A Home for All

It’s common sense that health care and education are universal and free - because they are basic necessities that we all need to live a good life.

It’s common sense that health care and education are universal and free - because they are basic necessities that we all need to live a good life.

We would never accept the state government turning hundreds of thousands of children away from schools, or people from hospitals, because we hadn’t invested enough in public education or healthcare.

But right now Queenslanders are suffering because unlike education and healthcare, housing is treated as a commodity - something investors, property developers and banks make billions of dollars a year buying and selling. The profits of a few are being put before the dignity of the many.

One in five Queenslanders are in severe financial stress because of unaffordable rents or mortgages. An entire generation are being locked out of the housing market. 20,000 Queenslanders are homeless and a further 29,000 are on the social housing waiting list.

Everyone should have a right to a home - regardless of their ability to pay.
 
The Queensland Greens Plan for

A Home for All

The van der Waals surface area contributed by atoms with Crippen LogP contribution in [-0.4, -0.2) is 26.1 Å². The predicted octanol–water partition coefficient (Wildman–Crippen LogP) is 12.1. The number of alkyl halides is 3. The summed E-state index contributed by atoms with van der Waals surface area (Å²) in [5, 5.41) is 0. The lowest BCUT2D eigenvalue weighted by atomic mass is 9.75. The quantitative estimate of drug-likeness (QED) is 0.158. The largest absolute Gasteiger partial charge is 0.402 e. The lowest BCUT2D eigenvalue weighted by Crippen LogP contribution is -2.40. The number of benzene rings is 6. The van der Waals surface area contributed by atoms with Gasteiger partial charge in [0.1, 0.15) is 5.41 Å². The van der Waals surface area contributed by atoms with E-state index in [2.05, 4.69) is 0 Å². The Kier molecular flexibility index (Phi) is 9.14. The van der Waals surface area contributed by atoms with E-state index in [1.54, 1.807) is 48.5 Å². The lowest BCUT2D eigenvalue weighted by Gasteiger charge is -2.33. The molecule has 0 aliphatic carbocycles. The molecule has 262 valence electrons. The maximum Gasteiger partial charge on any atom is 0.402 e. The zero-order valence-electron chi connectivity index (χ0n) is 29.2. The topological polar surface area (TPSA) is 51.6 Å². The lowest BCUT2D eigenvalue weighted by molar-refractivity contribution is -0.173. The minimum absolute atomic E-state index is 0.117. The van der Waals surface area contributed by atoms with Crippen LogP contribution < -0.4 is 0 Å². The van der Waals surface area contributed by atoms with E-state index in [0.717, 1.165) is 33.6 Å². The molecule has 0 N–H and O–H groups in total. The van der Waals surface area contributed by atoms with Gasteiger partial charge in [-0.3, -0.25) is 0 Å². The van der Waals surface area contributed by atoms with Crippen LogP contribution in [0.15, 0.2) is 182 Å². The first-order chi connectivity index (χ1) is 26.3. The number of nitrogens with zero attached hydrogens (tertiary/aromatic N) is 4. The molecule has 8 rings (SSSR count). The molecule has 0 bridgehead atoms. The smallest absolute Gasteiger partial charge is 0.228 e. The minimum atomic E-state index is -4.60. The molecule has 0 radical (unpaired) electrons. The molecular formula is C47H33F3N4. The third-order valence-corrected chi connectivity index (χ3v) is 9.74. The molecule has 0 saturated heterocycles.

1 million affordable homes

A Million Affordable Homes

A new Queensland Housing Trust will be established to finance the construction of one million homes over the next thirty years. In the first ten years, the Queensland Housing Trust would invest $60 billion to finance the construction of 200,000 affordable homes. The revenue raised from the rent on these 200,000 homes would then be invested into the construction of 40,000 homes each year for the next twenty years. Our plan would see the construction of 600,000 homes by 2040 and 1 million homes by 2050. This means not only would the Housing Trust be able to build 40,000 new homes a year just off rental revenue, but it would also generate billions in annual revenue.

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16,000 jobs per year for 10 years

Based on the jobs figures of the Queensland Labor Housing Strategy, The Queensland Housing Trust would produce 16,198 jobs per year for 10 years.

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A Home for Life

This plan ensures that all Queenslanders have a home for life, regardless of their social status and regardless of their ability to pay. Currently, tenants are no longer eligible for social housing once their household income exceeds $80,000. This disrupts communities, reduces people’s capacity to make connections and build community in the neighbourhoods where they live. It also reduces incentives for people to take on higher paid work, for fear of losing their homes.